As the COVID-19 cases surged in April and May, many states announced lockdowns, which included shutting down of non-essential retail stores. This has hit apparel retailers hard and ratings agency CRISIL now expects organised apparel retail sector revenue to grow 15-20 per cent in the current financial year, compared with its earlier expected 30-35 per cent.
Localised restrictions starting from the second half of April this year resulted in pan-India average retail mobility (footfalls to retail stores) falling sharply to 36 per cent of the pre-pandemic level in May compared with 77 per cent in February, pointed CRISIL. Furthermore, retailers in smaller towns too have been impacted this time around.
CRISIL now sees a gradual recovery as several states have relaxed lockdown restrictions from June.
“Revenue this fiscal will only be 70-75 per cent of the pre-pandemic level (60 per cent in fiscal 2021). Moreover, unlike the first wave that had higher impact in Tier-1 cities, the second wave has spread in Tier-2 and 3 cities and rural areas as well, resulting in a similar impact on departmental and value fashion retailers,” said Anuj Sethi, senior director at CRISIL Ratings.
While retail stores remained closed in the second wave, there were no restrictions on e-commerce sales, and this will bode well for retailers that have a omni-channel presence said CRISIL.
It expects share of e-retail sales to rise to 8-9 per cent in the year ending March 2022, compared with pre-pandemic level of 4-5 per cent.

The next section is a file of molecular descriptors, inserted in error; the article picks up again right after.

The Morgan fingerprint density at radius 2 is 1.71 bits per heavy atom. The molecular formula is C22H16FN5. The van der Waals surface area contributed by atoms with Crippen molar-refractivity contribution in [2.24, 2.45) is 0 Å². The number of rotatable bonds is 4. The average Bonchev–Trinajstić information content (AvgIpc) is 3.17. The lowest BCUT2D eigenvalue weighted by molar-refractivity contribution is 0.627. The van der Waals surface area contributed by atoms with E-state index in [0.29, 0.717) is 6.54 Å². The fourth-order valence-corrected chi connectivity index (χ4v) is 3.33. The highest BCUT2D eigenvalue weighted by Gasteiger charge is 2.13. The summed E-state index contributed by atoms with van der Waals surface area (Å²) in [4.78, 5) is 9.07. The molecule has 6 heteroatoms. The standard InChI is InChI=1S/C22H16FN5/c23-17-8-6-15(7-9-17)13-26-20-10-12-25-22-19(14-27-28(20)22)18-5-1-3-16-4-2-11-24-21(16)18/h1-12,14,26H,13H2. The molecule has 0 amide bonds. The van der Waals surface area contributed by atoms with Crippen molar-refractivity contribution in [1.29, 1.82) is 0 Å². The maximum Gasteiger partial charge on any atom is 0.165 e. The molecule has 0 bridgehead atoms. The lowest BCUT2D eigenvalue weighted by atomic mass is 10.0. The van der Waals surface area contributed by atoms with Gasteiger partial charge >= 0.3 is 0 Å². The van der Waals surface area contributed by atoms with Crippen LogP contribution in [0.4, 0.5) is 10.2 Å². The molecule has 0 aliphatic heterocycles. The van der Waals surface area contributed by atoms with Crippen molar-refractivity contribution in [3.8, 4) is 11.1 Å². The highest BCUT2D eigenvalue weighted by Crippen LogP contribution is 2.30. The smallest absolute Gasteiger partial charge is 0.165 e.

Now, as stores reopen, retailers may offer higher discounts initially to clear inventory as well as to attract more footfalls, feels CRISIL.
Even as the revenue growth is likely to be lower, the organised apparel retailers are likely to retain operating margins at around 4-5 per cent in the current financial year, which would in fact be a slight improvement over 3-4 per cent reported last year. Renegotiation of rental agreements and trimming employee cost, which account for 20 per cent of revenue will aid margins, although they will still be well below the pre-pandemic level of around 9 per cent.
Apparel retailers last year raised around Rs 2,000 crore through equity infusions, aiding CRISIL-rated retailers to reduce overall debt by around 30 per cent. They are better prepared this time around and a gradual pace of store additions, coupled with retained proceeds from the fund raise will support their liquidity, said CRISIL.
However, some retailers with weak balance sheets and modest credit quality will still require additional debt to plug cash flow mismatches in the first half of the year, it added.